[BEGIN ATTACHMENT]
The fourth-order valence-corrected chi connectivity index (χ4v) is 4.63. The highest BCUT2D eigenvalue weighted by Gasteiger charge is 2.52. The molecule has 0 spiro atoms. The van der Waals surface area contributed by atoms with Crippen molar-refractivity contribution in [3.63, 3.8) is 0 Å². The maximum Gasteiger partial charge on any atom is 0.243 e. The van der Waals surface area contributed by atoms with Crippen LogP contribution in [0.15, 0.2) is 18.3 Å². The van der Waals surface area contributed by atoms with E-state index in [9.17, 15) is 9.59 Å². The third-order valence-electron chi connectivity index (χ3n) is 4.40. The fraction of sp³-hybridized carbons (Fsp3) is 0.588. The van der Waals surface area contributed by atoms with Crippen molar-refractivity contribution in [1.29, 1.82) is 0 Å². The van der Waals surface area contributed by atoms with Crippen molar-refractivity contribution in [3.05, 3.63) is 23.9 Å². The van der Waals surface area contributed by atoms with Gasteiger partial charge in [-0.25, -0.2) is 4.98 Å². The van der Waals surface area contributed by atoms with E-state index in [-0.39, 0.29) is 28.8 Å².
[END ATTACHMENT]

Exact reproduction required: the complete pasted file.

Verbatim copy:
The fourth-order valence-corrected chi connectivity index (χ4v) is 4.63. The highest BCUT2D eigenvalue weighted by Gasteiger charge is 2.52. The molecule has 0 spiro atoms. The van der Waals surface area contributed by atoms with Crippen molar-refractivity contribution in [3.63, 3.8) is 0 Å². The maximum Gasteiger partial charge on any atom is 0.243 e. The van der Waals surface area contributed by atoms with Crippen LogP contribution in [0.15, 0.2) is 18.3 Å². The van der Waals surface area contributed by atoms with E-state index in [9.17, 15) is 9.59 Å². The third-order valence-electron chi connectivity index (χ3n) is 4.40. The fraction of sp³-hybridized carbons (Fsp3) is 0.588. The van der Waals surface area contributed by atoms with Crippen molar-refractivity contribution in [1.29, 1.82) is 0 Å². The van der Waals surface area contributed by atoms with Crippen molar-refractivity contribution in [3.05, 3.63) is 23.9 Å². The van der Waals surface area contributed by atoms with Gasteiger partial charge in [-0.25, -0.2) is 4.98 Å². The van der Waals surface area contributed by atoms with E-state index in [-0.39, 0.29) is 28.8 Å².